[lee-vee-mon-tl-chee-nee, ley-; Italian le-vee-mawn-tahl-chee-nee] /ˈli viˌmɒn tlˈtʃi ni, ˈleɪ-; Italian ˈlɛ viˌmɔn tɑlˈtʃi ni/
Rita, 1909–2012, U.S. neurologist, born in Italy: Nobel Prize 1986.
Levi-Montalcini Le·vi-Mon·tal·ci·ni (lē’vē-mŏn’tl-chē’nē, lě’vē-môn’täl-), Rita. Born 1909.
Italian-American developmental biologist. She shared a 1986 Nobel Prize for the discovery of the nerve growth factor.
Italian-born American developmental biologist who discovered the nerve growth factor (NGF), a bodily substance that stimulates the growth of nerve cells. For this work she shared with American biochemist Stanley Cohen the 1986 Nobel Prize for physiology or medicine.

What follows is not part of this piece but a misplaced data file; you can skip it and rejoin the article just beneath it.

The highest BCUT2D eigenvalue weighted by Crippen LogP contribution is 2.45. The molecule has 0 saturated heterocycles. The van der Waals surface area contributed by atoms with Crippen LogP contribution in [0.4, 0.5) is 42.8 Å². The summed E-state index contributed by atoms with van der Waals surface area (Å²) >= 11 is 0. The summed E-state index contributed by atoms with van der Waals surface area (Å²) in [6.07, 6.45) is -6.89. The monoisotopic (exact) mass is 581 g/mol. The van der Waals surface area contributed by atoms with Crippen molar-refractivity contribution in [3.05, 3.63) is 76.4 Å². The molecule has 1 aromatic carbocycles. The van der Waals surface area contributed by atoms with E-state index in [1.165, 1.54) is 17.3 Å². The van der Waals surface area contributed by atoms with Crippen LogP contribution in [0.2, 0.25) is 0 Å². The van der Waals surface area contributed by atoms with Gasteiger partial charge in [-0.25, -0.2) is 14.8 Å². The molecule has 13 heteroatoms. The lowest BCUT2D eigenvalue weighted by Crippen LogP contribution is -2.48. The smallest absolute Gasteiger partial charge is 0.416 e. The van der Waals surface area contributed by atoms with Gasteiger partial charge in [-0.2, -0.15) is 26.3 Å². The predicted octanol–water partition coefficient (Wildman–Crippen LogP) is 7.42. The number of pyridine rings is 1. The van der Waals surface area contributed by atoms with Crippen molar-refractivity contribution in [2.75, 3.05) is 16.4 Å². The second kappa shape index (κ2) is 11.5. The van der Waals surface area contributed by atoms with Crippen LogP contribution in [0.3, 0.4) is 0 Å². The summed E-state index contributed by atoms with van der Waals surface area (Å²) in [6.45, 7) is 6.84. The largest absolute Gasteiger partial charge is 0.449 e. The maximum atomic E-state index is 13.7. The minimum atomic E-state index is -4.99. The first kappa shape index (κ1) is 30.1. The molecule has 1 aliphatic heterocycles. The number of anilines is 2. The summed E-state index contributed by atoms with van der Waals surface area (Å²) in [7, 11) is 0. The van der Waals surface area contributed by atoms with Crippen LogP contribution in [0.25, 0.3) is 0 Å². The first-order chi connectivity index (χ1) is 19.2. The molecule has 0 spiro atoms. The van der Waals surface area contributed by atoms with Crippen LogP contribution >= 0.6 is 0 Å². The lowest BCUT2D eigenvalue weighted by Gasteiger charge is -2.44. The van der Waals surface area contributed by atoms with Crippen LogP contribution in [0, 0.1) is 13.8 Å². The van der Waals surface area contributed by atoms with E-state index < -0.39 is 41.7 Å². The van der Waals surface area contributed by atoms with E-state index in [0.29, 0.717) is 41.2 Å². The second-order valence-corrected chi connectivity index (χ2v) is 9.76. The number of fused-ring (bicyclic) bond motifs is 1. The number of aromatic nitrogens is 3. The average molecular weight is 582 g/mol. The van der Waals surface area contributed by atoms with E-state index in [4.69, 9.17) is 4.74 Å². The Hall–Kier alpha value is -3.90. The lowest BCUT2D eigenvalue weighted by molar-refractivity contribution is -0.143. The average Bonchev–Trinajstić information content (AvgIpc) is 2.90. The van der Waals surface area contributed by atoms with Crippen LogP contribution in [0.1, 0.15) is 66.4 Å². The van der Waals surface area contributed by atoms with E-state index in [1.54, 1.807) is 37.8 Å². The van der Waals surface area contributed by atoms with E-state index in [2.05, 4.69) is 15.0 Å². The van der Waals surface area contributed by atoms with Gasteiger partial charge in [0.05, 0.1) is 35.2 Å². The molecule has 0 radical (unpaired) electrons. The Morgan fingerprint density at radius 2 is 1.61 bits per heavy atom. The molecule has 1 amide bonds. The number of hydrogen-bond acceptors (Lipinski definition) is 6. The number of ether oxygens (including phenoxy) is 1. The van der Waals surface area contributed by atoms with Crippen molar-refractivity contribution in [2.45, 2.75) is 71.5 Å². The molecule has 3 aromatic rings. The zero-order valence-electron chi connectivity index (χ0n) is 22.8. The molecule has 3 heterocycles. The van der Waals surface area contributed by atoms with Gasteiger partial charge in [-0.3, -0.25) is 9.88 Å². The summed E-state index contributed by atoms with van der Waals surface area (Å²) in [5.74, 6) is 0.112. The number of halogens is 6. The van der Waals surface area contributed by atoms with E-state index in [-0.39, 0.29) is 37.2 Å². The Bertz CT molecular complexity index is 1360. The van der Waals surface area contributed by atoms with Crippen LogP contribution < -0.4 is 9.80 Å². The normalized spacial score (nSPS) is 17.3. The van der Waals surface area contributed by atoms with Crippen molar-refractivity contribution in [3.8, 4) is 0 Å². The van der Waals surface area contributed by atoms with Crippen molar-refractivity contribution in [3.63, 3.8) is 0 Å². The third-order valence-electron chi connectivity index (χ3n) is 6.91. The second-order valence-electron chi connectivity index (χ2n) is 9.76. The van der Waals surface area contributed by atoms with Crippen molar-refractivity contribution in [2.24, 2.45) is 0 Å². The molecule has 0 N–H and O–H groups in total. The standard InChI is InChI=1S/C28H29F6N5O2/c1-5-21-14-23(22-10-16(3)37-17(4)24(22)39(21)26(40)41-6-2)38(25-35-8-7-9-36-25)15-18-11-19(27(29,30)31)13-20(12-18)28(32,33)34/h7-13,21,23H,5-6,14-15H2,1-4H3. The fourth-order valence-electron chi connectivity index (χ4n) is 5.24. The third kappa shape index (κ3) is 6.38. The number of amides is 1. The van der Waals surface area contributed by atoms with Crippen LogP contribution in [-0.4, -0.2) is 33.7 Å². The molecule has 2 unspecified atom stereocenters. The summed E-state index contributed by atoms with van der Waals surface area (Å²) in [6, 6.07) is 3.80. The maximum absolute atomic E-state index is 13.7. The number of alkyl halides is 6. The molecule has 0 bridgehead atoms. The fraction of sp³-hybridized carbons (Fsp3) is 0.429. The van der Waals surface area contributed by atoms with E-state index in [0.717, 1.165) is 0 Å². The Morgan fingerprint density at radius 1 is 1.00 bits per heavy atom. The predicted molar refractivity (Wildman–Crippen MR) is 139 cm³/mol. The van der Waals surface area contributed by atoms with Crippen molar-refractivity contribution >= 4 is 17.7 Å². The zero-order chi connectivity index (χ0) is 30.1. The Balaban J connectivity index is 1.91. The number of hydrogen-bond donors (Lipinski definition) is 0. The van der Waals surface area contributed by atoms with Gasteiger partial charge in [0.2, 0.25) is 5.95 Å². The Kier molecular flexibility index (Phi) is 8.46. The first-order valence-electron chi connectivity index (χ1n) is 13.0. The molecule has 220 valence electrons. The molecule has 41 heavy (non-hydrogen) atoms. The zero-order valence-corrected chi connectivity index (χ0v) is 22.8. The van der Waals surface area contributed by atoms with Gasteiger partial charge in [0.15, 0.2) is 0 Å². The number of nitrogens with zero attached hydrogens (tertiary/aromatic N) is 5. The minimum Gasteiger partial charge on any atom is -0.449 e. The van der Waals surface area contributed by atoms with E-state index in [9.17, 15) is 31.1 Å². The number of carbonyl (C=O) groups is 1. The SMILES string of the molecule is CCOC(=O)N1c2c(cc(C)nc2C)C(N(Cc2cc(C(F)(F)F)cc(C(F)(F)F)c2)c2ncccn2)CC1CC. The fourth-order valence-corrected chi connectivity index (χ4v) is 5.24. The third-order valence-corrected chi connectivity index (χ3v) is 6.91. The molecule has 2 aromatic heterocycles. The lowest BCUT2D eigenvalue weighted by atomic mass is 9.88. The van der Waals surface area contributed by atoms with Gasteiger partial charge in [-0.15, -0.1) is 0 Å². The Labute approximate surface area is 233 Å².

[lev-in] /ˈlɛv ɪn/ noun, Archaic. 1. . /ˈlɛvɪn/ noun 1. an archaic word for lightning
[luh-veen for 1; luh-vahyn for 2] /ləˈvin for 1; ləˈvaɪn for 2/ noun 1. Jack, 1915–2010, U.S. painter. 2. James Lawrence, born 1943, U.S. orchestral conductor and pianist.
[lev-er-it, -uh-reyt, lee-ver-it, -vuh-reyt] /ˈlɛv ər ɪt, -əˌreɪt, ˈli vər ɪt, -vəˌreɪt/ noun 1. the custom of marriage by a man with his brother’s widow, such marriage required in Biblical law if the deceased was childless. Deut. 25:5–10. /ˈlɛvɪrɪt/ noun 1. the practice, required by Old Testament law, of marrying the widow of one’s brother […]
- Levirate law
from Latin levir, “a husband’s brother,” the name of an ancient custom ordained by Moses, by which, when an Israelite died without issue, his surviving brother was required to marry the widow, so as to continue his brother’s family through the son that might be born of that marriage (Gen. 38:8; Deut. 25:5-10; comp. Ruth […]